Honey and jihad
by Brian Whitaker
Originally published in Middle East
International, 26 October, 2001
HAMZA al-Masri, the militant imam of Finsbury Park
Mosque in North London, once told a young Briton: "After
Afghanistan, Yemen is the most suitable country for training
The young man followed his advice
and ended up in a Yemeni jail, along with Abu Hamza’s son,
stepson and seven others.
But Abu Hamza was not alone in
regarding Yemen as a cradle of jihad. Veterans of the
Afghan war against the Soviet Union took refuge there and training
camps flourished for much of the 1990s. A surfeit of weaponry, a
lack of law enforcement, porous borders and false identity papers
supplied by corrupt officials also played their part in a process
that many regarded as serving God.
The Yemeni government blames
outsiders - "Yemen itself has been suffering greatly from
terrorism," Vice-President Abed Rabbu Mansur Hadi said in
mid-October. To illustrate the point, Yemen has renewed its demand
for Abu Hamza to be extradited from London - a call that is
unlikely to be heeded.
This has not obviated a need to
demonstrate, to the US in particular, that the authorities are
seriously trying to combat terrorism. Dozens of the usual suspects
have been rounded up, including Usama bin Laden’s father-in-law.
There has also been a clamp-down on travel to Pakistan, intended
to prevent Islamists from responding to calls to help defend Bin
Laden and the Taliban.
This has even extended to
restrictions on the movement of fishing boats. A US-imposed freeze
on the assets of two Yemeni honey businesses, a confectioner and
an individual associated with them has been met with widespread
scepticism inside the country. The US says honey is used to
smuggle cash and drugs because customs officials often find it too
messy to examine properly. In mid-October two men were arrested in
New York on their way to Yemen with boxes of honey containing
$140,000 in cash, but they are not thought to be connected with
Yemenis have also been nervously
asking the Americans if they are likely to be targeted in the
second phase of the "war on terrorism . The answer given is
no, but the real question is whether the measures being taken by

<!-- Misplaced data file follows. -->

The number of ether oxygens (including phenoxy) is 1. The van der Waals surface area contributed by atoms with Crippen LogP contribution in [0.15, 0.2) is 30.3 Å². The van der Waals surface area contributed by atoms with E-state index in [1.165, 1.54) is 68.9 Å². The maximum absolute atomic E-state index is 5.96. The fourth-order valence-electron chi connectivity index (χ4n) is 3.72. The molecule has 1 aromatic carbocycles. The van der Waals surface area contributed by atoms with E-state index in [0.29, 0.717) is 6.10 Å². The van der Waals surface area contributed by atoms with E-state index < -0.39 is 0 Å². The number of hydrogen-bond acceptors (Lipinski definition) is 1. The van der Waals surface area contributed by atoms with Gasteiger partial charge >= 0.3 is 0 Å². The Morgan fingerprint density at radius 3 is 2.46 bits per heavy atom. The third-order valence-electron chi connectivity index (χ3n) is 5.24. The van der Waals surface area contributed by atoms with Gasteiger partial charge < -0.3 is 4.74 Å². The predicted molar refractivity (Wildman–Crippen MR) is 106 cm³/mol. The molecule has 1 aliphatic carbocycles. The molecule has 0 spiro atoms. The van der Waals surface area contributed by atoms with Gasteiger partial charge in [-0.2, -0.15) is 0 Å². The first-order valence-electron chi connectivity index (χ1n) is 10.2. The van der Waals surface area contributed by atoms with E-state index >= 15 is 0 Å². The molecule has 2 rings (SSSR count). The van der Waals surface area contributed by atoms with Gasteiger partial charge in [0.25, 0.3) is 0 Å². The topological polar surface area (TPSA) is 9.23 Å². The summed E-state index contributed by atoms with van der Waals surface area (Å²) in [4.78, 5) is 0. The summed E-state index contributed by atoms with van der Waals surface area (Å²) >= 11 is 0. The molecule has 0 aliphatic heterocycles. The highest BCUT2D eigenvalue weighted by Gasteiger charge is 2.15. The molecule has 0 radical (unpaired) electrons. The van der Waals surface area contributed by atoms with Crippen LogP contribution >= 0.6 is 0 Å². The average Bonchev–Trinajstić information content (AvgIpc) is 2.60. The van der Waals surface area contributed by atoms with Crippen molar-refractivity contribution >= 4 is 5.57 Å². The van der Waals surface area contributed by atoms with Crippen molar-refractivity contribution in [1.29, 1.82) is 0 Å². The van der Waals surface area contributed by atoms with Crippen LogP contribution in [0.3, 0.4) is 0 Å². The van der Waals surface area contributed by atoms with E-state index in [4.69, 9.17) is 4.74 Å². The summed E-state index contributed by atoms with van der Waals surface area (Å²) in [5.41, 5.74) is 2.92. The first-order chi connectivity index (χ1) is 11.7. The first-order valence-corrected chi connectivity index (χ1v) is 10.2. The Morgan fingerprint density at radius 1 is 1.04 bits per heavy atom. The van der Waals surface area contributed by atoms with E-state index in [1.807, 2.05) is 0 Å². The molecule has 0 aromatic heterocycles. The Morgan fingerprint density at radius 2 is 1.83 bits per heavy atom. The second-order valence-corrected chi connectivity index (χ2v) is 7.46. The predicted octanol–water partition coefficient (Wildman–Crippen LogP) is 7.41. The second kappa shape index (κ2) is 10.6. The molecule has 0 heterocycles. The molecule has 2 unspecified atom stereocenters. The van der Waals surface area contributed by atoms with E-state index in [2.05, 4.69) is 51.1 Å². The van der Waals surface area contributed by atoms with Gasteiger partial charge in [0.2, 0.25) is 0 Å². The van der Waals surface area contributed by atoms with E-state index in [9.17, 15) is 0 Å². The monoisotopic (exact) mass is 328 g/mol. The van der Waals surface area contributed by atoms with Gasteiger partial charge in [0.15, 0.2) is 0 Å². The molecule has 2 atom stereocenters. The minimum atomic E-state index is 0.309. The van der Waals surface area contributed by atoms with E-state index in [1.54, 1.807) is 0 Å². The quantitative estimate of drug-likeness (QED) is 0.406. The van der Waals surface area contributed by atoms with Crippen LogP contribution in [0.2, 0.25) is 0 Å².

the Yemenis will prove effective or satisfy the US. If not, the
Americans may offer to help - an offer that Yemen would refuse at
its peril. But accepting it could be equally perilous, provoking a
backlash from the public.
On 20 October, some 30,000
Yemenis, some of them armed, marched in Amran - the home patch of
Islah party leader Shaykh Abdullah al-Ahmar - to call for
"opening the way for jihad against Crusader
forces". In southern Yemen, three small bombs exploded in
Meanwhile, investigations continue
into the bombing of USS Cole in Aden harbour last year, and
the circumstantial evidence linking the attack to Bin Laden’s
network is growing. The prime suspect, Muhammad Umar al-Harazi,
who has still not been caught, is a cousin of the suicide bomber
who blew up the US embassy in Nairobi in 1998, according to the
US. Yemeni sources say Harazi was also the organizer of a Bin
Laden plot to blow up the US embassy in India, which was foiled
The man in charge of training for
the Cole attack, according to the US, was Raed Hijazi, a
former Boston taxi driver, who Jordanian security officials say is
a close associate of Muhammad Abu Zubayda, a member of Bin Laden’s
inner circle. Hijazi is currently on trial in Jordan for
involvement in Bin Laden’s alleged "millennium plot",
which included targets in Jordan and the US.
The FBI says that Khaled alMidhar,
a hijacker aboard the plane that crashed into the Pentagon on 11
September had earlier been spotted on a surveillance video in
Malaysia meeting a man suspected of involvement in the Cole attack.
Yemeni sources go further and say that Midhar was actually in
Yemen helping to prepare the attack and left the country shortly
after the explosion.